But to go back further, HBCUs played an essential role in the health care of African Americans. The now-defunct Leonard Medical School and School of Pharmacy at Shaw University trained over 400 black physicians between 1881 and 1918, some of whom went on as founders of other universities and all whom addressed the critical role of health care in underserved populations across the Jim Crow South.

i-9171aeec7d6cc5cfc94355b16ec15447-oprah hbcu.jpgHere's a pretty impressive list of well-known HBCU graduates including this Chicago businesswoman, a graduate of Tennessee State University.

But the Afrosphere is full of students and alumni debating whether HBCUs have relevance today. As New Orleans-based journalist blogger, Raving Black Lunatic, noted recently:

At any gathering of black people, either in person or on the web, the issue of whether it's better to attend a Historically Black College or University (HBCU) or a mainstream university is pretty much guaranteed to come up at some point.

Being of Eastern European heritage as I noted above, I feel that it would be presumptuous of me to take a side in this issue, although whiteness hasn't prevented some others from doing so (see On My Mind for a couple of video examples.) So, here are just a few of the blogosphere posts on the topic:

Bourgie Adventures is written by one graduate of a large state university describes how she didn't miss out on "THE black experience" by not going to a HBCU.

Albany State graduate student dc1128 describes some of her/his frustrations with HBCUs and closes as follows:

I had a road rage incident where I shouted at the other driver. My daughter said, "Daddy, why do you yell at your own people?" I replied, "Your own people are the ones that do you the worst." These incidents are not dispelling that theory. is kind of in the middle with, "Are HBCUs Obsolete?," but leans in support of his own experience. This post is probably the most informative of all, with nearly 30 reader comments.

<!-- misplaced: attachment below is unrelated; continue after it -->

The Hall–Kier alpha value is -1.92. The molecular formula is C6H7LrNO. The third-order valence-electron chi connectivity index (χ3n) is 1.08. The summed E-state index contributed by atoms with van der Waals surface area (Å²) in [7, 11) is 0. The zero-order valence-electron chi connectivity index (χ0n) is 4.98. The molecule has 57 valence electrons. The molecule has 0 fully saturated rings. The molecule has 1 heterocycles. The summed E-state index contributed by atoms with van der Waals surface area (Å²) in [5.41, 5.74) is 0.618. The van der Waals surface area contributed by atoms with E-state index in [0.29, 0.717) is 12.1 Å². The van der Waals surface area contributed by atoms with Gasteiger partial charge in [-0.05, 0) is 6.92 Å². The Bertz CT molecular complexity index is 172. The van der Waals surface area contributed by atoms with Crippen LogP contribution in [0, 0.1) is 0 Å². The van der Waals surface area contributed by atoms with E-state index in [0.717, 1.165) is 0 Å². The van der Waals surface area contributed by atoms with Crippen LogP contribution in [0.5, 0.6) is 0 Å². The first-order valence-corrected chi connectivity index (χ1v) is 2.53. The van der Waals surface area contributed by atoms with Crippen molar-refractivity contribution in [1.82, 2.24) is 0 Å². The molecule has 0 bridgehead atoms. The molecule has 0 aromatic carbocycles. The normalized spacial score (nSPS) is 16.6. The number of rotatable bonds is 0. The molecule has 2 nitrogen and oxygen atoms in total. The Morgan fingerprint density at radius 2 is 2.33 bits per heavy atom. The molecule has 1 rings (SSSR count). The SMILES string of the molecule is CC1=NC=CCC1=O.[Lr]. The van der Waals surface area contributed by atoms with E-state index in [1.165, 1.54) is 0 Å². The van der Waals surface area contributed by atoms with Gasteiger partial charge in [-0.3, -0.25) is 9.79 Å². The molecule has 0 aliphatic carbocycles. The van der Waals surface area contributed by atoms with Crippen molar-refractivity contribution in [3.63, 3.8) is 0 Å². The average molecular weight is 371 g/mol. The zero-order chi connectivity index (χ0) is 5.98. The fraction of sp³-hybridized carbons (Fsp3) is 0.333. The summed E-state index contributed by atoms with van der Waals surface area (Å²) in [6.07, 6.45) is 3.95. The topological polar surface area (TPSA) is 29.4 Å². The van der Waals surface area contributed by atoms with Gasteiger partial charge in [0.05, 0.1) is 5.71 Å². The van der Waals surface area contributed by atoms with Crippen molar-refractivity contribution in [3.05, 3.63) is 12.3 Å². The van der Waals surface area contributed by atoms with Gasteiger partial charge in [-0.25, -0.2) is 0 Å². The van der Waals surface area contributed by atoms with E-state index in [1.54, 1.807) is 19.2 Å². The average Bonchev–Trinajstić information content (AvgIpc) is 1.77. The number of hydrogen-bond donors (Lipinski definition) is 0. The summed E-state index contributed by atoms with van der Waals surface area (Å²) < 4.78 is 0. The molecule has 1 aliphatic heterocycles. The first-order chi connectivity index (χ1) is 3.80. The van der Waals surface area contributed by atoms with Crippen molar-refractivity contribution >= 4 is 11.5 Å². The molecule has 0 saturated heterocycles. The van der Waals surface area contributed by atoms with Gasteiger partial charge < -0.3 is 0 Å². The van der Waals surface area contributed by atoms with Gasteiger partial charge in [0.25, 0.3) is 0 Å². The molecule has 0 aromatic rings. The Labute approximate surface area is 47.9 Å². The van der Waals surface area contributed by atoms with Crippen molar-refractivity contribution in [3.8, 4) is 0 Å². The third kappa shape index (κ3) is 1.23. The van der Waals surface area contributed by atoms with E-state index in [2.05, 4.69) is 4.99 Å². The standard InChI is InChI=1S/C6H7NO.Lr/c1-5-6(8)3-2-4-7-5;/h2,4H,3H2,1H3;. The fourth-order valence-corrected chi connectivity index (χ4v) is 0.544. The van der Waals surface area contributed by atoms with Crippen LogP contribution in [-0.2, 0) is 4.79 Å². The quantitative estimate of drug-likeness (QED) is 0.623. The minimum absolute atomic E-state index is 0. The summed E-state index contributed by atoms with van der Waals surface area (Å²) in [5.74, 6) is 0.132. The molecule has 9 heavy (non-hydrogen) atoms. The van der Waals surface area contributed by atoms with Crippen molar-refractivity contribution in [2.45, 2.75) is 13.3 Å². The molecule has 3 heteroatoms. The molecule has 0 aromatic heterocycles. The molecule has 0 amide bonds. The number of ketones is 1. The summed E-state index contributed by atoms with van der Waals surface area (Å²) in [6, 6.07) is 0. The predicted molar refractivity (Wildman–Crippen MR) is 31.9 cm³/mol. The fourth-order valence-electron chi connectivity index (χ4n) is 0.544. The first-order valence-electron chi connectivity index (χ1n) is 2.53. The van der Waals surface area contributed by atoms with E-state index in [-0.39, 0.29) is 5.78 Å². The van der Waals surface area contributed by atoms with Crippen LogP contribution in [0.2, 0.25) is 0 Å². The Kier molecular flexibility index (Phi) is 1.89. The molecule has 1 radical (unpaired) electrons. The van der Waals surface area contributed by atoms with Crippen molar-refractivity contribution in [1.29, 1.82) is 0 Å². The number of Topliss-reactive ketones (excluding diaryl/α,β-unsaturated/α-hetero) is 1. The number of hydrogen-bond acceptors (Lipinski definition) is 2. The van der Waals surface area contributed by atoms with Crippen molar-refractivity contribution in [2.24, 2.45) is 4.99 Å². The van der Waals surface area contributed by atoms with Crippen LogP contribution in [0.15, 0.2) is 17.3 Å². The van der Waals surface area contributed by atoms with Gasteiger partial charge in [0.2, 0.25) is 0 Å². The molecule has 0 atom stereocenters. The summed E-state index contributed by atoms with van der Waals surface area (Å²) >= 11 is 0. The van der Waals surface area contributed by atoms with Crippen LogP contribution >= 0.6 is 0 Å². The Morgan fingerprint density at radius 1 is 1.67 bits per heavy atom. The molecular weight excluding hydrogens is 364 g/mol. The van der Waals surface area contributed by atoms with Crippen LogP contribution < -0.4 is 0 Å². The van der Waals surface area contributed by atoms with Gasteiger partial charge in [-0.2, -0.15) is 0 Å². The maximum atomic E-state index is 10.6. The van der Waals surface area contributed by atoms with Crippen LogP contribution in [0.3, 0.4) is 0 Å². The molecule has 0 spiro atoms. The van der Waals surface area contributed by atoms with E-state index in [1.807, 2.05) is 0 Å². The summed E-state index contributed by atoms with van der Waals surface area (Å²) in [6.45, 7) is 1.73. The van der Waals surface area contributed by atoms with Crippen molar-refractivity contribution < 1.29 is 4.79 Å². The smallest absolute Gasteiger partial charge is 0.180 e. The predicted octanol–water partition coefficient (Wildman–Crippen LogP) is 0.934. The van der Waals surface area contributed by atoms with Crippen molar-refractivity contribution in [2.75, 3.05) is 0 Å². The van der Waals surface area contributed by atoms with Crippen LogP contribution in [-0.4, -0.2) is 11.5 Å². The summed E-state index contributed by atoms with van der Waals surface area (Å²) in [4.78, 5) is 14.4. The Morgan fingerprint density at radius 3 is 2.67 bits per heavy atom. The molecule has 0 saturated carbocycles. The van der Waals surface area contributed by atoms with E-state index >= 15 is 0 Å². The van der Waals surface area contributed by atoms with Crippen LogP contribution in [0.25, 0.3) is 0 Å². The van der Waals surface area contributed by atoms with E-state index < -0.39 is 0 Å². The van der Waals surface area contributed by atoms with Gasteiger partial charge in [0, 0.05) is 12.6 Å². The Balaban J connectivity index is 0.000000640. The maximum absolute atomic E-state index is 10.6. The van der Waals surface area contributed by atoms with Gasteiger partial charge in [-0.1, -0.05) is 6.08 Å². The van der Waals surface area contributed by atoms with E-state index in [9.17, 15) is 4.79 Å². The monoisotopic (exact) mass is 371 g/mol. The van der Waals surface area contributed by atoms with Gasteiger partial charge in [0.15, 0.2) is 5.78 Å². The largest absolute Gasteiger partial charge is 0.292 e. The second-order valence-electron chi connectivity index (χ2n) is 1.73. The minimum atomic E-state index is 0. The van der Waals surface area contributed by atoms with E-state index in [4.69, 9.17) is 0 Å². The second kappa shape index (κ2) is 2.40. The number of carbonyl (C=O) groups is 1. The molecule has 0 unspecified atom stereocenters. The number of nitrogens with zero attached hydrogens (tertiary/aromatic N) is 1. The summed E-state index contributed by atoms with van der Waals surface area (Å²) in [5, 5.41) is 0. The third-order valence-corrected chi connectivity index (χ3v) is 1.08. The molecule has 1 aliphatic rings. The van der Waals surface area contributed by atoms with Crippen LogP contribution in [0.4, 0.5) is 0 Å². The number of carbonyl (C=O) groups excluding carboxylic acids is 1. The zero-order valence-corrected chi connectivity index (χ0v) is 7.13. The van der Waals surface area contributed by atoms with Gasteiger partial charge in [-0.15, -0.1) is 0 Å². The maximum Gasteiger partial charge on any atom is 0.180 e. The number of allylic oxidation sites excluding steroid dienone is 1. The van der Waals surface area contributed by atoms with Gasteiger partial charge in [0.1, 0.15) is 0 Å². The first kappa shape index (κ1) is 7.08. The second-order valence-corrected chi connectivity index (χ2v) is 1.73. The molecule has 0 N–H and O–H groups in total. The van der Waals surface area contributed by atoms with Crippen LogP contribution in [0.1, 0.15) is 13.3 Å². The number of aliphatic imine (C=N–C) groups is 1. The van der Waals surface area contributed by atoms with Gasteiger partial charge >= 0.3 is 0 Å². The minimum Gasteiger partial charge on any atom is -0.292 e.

On the other side, one of my new favorite blogs, Keeping up with the Jonzee, the author makes a strong case about the need for HBCUs beginning with this statement:

I stand by my conviction that HBCU's are necessary, important and valuable. And this comes from a woman who went to a majority, expensive-ass "elite" school.

Judge Joe Webster at Making a Difference at Howard U cites the importance of HBCUs throughout his career.

In the peer-reviewed literature, this Cell Biology Education article by Dr Steve Suits notes that HBCUs "are meeting a national science imperative." This post at Historiann cites a NSF study that points to the importance of HBCUs in producing African American STEM Ph.D.s

The discussion thread on this post at The HBCU Republication Connection (yes, HBCU Republicans) provides more insight on this question.

But the best quote I found came from a magazine, not a blog. George E. Curry wrote last month in the Chicago Defender,

Do we still need Historically Black Colleges and Universities? It's a question that even some Blacks are asking. Interestingly, those same people never ask whether Catholics still need Notre Dame or whether women still need Wellesley College?

For more information on National HBCU Week, please go to the US Department of Education webpage devoted to this proclamation.


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a successful colleague of mine completed her undergraduate work at an hbcu. she recalls her years there very fondly, and it was a solid launching pad for her.